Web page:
One of the advantages of the iPSC-based approach is that iPSCs can be generated in any period of patient's life from any type of differentiated cells. Cardiomyocytes obtained during iPSC differentiation are very similar to native cardiomyocytes in morphology, gene expression pattern, electrophysiological rates, and sensitivity to chemical substances. Reliable and efficient methods of iPSC differentiation into various types of cardiomyocytes (atrial, ventricular, and nodal cardiomyocytes) are being currently established. Generating patientspecific iPSCs with subsequent differentiation into cardiomyocytes was already applied to model such CVDs as long QT syndrome, arrhythmogenic cardiomyopathy/right ventricular dysplasia, heart failure, hereditary supravalvular stenosis, catecholaminergic polymorphic ventricular tachycardia, and others. The cell models provide a good opportunity to study CVD pathogenesis at the cellular and molecular levels, search for new drugs, make toxicological researches, and examine possibilities of CVD cell and gene therapy (see Table 6) (Figure 2).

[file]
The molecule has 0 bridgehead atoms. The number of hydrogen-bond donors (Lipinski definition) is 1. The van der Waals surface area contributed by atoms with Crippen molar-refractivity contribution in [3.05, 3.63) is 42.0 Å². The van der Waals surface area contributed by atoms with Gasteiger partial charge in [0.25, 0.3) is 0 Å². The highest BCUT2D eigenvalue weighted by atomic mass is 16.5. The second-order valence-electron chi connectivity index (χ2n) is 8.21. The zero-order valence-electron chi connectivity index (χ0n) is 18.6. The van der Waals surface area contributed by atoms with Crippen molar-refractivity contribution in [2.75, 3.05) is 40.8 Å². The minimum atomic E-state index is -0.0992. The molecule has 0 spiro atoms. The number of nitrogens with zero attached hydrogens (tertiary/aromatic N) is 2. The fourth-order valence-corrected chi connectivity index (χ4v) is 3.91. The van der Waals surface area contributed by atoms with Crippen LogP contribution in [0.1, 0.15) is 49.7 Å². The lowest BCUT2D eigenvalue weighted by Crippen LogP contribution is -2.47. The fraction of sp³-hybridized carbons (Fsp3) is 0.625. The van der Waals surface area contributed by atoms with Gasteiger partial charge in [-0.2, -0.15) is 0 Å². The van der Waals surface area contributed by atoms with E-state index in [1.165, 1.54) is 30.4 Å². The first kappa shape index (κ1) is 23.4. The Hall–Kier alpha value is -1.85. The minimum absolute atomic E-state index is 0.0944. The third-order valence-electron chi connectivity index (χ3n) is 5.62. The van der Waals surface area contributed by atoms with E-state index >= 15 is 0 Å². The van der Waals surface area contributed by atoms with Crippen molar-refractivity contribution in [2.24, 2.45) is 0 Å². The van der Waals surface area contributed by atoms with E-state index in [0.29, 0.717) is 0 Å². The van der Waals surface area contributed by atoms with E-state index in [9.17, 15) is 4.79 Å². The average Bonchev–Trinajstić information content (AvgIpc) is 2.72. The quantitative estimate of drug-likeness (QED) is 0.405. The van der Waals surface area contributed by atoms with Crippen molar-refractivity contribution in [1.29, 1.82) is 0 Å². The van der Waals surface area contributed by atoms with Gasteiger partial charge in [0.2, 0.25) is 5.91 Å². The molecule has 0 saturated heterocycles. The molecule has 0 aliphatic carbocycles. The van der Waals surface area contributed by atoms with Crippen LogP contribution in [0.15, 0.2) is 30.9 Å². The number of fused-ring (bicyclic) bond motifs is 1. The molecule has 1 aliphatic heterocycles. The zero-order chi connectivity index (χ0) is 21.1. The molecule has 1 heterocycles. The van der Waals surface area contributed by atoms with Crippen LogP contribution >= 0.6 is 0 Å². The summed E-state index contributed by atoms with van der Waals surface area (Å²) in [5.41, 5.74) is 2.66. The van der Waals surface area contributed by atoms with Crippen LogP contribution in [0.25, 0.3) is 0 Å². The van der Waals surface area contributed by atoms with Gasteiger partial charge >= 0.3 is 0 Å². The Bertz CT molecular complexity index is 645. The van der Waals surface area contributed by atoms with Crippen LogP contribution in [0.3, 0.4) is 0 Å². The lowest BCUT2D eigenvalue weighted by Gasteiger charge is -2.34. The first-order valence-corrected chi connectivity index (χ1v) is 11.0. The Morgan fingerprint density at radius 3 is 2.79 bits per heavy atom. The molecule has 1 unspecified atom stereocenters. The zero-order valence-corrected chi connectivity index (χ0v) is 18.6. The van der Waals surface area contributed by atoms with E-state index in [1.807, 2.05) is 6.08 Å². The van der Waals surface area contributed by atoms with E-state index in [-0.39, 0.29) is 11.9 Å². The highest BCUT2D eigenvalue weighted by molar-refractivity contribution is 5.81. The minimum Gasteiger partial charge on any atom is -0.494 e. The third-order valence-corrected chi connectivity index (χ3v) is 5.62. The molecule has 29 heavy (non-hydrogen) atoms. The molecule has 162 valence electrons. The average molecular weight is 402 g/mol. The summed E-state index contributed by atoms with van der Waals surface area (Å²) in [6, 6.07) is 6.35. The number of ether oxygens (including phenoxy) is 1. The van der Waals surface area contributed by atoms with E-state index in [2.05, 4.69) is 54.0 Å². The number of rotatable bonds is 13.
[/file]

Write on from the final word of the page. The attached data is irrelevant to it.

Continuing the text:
In this review, the problems concerning search for and testing of medical drugs using disease cell models are discussed. Besides, patient-specific iPSC-derived cardiomyocyte application for in vitro reproduction of CVD pathologic phenotype, studying CVD molecular mechanisms, and search for new therapy methods is considered.

2. Cardiotoxicity of Drugs